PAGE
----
Creativity is still a word were wrestling with, Comstock concedes. It seems
a bit undisciplined, a bit chaotic for a place like GE. More comfortable
territory is the term imaginative problem-solving encouraging people to
think what if yet always with the aim of driving growth. One of Comstocks
first moves was to bring in anthropologists to audit GEs culture. They came
back with praise for GEs famous work ethic but noted that employees wanted
more wow more discoveries from the company founded by Thomas Edison.
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Comstock has a role whose importance is spreading throughout Big Business


that of innovation champion. She began by studying the best practices at
companies such as Procter & Gamble, FedEx, and 3M. She brought in a raft of
creativity consultants, futurists, and design gurus to lead sessions with
different operations. Their names were jolting for GE types: Play, a Richmond
(VA.) group that helps execs think differently, and Jump, based in San Mateo,
CA., which researches how people use things. GE is expanding its army of
designers to bring businesses closer to customers. And Comstock is staging
dreaming sessions where Immelt, senior execs, and customers debate
future market trends. Comstock concedes some managers view the
workshops as a waste of time. We have a long way to go, she says. But for
GE, theres no turning back.

Source: Bruce Hussbaum, How to Build Creative Companies, BusinessWeek, August, 2005, 77.

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SCREENING, EVALUATING, AND BUSINESS


ANALYSIS

IDEA GENERATION
SCREENING
(fit/feasibility)

CONCEPT EVALUATION
BUSINESS ANALYSIS
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Business Analysis
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Revenue Forecasts

Preliminary Marketing Plan

Cost Estimation

Profit Projections

Other Considerations
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PRODUCT AND PROCESS DEVELOPMENT


NEW
PRODUCT
CONCEPT
PRODUCT
DEVELOPMENT
AND USE
TESTING

MARKETING
STRATEGY
DEVELOPMENT
MARKET
TESTING
LAUNCH
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Product and Process Development


* Development of the new product includes:
* Product design
* Packaging design
* Decisions to make or purchase product components
* Product Development Process:
* Product Specifications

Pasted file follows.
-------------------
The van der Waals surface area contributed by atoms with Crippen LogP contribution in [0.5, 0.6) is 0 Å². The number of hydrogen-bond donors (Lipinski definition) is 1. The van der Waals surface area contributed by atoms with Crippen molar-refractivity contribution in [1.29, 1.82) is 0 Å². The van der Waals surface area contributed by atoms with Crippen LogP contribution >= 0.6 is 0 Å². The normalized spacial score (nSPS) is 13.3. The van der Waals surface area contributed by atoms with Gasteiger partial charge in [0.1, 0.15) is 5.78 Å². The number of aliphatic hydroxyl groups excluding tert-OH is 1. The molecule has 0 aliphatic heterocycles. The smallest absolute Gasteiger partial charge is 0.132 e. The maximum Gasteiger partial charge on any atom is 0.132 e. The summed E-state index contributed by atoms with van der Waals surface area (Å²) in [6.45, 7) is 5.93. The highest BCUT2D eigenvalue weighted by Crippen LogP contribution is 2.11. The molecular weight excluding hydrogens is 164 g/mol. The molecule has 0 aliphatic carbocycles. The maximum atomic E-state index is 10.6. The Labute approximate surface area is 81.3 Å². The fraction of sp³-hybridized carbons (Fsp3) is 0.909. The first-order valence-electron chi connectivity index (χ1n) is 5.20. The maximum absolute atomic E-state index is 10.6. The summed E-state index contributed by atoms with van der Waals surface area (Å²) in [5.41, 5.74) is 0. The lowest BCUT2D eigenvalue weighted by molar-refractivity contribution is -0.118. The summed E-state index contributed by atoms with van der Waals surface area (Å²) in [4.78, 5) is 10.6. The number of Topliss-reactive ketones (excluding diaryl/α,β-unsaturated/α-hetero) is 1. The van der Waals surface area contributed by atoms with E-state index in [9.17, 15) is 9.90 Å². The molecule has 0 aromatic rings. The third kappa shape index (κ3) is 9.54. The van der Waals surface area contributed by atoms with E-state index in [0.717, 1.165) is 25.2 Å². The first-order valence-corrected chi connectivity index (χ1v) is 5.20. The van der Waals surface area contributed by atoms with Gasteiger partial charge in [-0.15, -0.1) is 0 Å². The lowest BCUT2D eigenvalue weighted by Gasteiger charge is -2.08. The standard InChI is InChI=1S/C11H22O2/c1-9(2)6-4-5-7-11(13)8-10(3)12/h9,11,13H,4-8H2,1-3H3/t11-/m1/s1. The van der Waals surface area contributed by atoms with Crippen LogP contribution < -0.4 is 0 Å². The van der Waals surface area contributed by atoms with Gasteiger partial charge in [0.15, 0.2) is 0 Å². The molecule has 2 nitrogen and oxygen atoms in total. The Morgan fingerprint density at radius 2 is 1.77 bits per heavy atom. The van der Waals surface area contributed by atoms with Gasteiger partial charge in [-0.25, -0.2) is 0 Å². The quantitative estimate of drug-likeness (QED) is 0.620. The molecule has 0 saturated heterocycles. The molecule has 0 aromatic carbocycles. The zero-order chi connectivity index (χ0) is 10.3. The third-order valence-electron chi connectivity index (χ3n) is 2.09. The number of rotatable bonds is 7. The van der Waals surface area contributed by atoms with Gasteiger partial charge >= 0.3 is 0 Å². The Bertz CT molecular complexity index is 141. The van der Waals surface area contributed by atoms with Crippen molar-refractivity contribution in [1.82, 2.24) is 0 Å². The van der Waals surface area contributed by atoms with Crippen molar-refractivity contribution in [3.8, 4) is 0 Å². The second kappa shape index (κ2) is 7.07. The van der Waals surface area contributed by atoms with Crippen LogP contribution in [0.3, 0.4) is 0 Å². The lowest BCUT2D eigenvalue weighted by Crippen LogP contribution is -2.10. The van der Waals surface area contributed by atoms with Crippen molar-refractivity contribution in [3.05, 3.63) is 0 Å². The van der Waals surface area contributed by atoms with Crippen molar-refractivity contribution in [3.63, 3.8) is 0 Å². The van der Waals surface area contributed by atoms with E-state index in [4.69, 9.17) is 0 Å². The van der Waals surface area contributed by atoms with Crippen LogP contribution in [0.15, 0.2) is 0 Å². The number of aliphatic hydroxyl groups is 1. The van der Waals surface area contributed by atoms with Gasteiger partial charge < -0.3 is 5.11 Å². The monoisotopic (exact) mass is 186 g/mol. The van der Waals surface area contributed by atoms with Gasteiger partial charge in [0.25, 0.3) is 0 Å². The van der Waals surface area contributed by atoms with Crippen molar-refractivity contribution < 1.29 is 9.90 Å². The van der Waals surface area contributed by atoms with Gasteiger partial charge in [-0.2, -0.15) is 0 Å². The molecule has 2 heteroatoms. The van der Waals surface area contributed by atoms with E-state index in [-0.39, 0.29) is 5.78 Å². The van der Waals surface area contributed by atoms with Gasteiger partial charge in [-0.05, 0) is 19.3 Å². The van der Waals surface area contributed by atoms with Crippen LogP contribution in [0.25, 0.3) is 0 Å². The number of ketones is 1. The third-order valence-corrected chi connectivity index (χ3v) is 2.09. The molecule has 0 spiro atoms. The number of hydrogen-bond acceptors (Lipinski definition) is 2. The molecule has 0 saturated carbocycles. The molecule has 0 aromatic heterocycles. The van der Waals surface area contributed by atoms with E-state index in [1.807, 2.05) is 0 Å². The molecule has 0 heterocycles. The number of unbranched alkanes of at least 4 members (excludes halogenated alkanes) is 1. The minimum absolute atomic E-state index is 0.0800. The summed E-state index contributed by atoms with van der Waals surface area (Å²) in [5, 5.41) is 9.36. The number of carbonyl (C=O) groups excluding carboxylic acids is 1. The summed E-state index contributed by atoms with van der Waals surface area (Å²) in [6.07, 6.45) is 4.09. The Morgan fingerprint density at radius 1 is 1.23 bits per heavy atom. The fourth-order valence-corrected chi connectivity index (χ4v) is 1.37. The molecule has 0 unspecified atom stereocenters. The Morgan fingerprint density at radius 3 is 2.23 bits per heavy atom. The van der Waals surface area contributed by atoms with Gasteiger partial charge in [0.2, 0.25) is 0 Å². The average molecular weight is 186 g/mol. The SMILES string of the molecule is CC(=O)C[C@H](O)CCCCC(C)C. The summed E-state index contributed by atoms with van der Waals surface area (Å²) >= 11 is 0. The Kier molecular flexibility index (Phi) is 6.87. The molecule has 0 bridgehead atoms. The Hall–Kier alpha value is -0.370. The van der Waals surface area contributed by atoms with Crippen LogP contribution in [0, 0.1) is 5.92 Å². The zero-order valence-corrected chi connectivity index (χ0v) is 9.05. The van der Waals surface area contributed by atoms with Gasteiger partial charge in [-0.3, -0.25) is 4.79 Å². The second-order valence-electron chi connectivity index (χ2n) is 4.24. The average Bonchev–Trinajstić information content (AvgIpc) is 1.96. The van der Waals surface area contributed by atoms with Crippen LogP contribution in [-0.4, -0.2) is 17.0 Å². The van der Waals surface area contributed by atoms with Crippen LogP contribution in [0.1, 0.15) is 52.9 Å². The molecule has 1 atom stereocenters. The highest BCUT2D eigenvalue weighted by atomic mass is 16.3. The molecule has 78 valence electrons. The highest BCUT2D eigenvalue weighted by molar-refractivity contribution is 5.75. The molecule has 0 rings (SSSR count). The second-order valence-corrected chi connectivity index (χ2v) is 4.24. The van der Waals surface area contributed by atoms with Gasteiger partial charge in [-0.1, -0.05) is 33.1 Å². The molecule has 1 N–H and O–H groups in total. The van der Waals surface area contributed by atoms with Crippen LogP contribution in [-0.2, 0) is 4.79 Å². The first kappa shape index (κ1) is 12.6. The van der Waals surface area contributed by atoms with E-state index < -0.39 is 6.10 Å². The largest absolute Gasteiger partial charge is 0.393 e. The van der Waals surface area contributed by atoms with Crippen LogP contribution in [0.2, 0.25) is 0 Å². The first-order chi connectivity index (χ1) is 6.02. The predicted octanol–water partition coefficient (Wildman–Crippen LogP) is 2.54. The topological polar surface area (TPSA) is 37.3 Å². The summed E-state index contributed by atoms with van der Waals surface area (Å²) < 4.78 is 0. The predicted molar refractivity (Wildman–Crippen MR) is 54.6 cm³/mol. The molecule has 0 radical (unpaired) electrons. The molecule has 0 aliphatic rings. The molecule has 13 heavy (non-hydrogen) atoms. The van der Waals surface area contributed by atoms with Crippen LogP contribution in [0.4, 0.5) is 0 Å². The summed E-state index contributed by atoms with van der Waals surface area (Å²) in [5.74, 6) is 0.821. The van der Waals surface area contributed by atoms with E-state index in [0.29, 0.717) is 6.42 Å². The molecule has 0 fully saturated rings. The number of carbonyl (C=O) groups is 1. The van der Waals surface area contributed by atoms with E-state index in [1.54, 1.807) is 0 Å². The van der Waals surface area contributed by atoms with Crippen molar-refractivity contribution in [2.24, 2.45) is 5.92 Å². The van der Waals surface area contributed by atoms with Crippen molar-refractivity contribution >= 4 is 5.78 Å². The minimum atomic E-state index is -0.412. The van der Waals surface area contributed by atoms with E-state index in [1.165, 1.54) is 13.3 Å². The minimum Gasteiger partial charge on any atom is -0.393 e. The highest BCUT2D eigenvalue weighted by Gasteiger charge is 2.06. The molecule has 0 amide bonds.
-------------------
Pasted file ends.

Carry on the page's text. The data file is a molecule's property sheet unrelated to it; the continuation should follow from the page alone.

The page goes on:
* Industrial Design
* Prototype
* Use Tests
* Process Development
* Collaborative Development
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Does it have the


required attributes?
Verify
claims

PURPOSE OF
USE TESTS

Ideas for
improvements

Identify use
situations

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MARKETING STRATEGY AND MARKET TESTING

Marketing Strategy Decisions


* Market Targeting
* Positioning Strategy

Market Testing Options


* Simulated Test Marketing
* Scanner Based Test Marketing
* Conventional Test Marketing
* Testing Industrial Products
* Selecting Test Sites
* Length of the Test
* External Influences
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Scanner-based Test Marketing


Less artificial than simulated testing
Costs less than full-scale market test
Test is controlled by using IRIs 2300 panel
members in each test city
Cable TV enables use of controlled ad testing
Tests take about 12 months
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COMMERCIALIZATION
The Marketing Plan
* Complete marketing strategy
* Responsibilities for execution
* Cross functional approach
Monitoring and Control
* Real time tracking
* Role of the Internet
* Include product performance metrics with performance
targets
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Marketing Strategy
Market
Target(s)
Objectives

Marketing
Program(s)

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VARIATIONS IN THE GENERIC NEW PRODUCT


PLANNING

Technology Push Processes

Platform Products

Process Intensive Products

Customized Products

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Case Study
Walt Disney Company
* Known for films, animation, theme parks and
customer orientation
* Parks offer a variety of attractions as well as
cleanliness, order, and warmth
* Satisfying the customer is everyones job
* Disney has grown via diversification
* Sales and net income have fallen
* Discussion: How can Disney Recover?
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Walt Disney Business

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Financial Aspect